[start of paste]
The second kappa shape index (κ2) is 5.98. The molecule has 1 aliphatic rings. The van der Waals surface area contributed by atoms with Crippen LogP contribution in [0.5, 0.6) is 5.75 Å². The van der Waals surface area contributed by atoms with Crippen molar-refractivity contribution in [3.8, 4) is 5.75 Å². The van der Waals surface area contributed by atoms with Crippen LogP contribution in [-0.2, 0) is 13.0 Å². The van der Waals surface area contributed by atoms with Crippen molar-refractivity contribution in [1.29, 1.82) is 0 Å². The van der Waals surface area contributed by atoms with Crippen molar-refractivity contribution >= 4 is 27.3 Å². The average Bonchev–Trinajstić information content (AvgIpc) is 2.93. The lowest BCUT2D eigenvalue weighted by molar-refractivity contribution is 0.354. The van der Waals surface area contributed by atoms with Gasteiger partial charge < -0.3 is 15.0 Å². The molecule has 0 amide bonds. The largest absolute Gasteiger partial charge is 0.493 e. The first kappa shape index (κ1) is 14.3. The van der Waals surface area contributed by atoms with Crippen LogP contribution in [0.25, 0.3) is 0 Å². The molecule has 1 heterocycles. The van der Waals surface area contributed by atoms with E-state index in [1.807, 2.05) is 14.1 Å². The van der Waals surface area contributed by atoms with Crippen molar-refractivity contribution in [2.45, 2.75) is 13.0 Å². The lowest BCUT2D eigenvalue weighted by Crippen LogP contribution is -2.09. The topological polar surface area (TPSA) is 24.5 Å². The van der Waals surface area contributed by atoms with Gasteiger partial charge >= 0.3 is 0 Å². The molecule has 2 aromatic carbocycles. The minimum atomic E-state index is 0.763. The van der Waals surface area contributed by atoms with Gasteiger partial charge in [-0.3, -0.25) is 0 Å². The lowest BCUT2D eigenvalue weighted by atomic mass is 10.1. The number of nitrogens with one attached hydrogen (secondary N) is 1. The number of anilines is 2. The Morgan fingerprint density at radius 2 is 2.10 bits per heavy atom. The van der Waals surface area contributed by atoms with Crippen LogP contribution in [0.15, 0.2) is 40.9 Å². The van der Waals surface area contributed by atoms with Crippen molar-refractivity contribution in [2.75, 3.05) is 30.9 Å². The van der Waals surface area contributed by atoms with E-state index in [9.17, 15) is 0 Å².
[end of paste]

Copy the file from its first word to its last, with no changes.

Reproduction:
The second kappa shape index (κ2) is 5.98. The molecule has 1 aliphatic rings. The van der Waals surface area contributed by atoms with Crippen LogP contribution in [0.5, 0.6) is 5.75 Å². The van der Waals surface area contributed by atoms with Crippen molar-refractivity contribution in [3.8, 4) is 5.75 Å². The van der Waals surface area contributed by atoms with Crippen LogP contribution in [-0.2, 0) is 13.0 Å². The van der Waals surface area contributed by atoms with Crippen molar-refractivity contribution in [1.29, 1.82) is 0 Å². The van der Waals surface area contributed by atoms with Crippen molar-refractivity contribution >= 4 is 27.3 Å². The average Bonchev–Trinajstić information content (AvgIpc) is 2.93. The lowest BCUT2D eigenvalue weighted by molar-refractivity contribution is 0.354. The van der Waals surface area contributed by atoms with Gasteiger partial charge < -0.3 is 15.0 Å². The molecule has 0 amide bonds. The largest absolute Gasteiger partial charge is 0.493 e. The first kappa shape index (κ1) is 14.3. The van der Waals surface area contributed by atoms with Crippen LogP contribution in [0.25, 0.3) is 0 Å². The molecule has 1 heterocycles. The van der Waals surface area contributed by atoms with E-state index in [1.807, 2.05) is 14.1 Å². The van der Waals surface area contributed by atoms with Crippen molar-refractivity contribution in [2.45, 2.75) is 13.0 Å². The lowest BCUT2D eigenvalue weighted by Crippen LogP contribution is -2.09. The topological polar surface area (TPSA) is 24.5 Å². The van der Waals surface area contributed by atoms with Gasteiger partial charge >= 0.3 is 0 Å². The molecule has 2 aromatic carbocycles. The minimum atomic E-state index is 0.763. The van der Waals surface area contributed by atoms with Gasteiger partial charge in [-0.3, -0.25) is 0 Å². The lowest BCUT2D eigenvalue weighted by atomic mass is 10.1. The number of nitrogens with one attached hydrogen (secondary N) is 1. The number of anilines is 2. The Morgan fingerprint density at radius 2 is 2.10 bits per heavy atom. The van der Waals surface area contributed by atoms with Crippen LogP contribution in [0.15, 0.2) is 40.9 Å². The van der Waals surface area contributed by atoms with Crippen molar-refractivity contribution in [2.75, 3.05) is 30.9 Å². The van der Waals surface area contributed by atoms with E-state index in [9.17, 15) is 0 Å².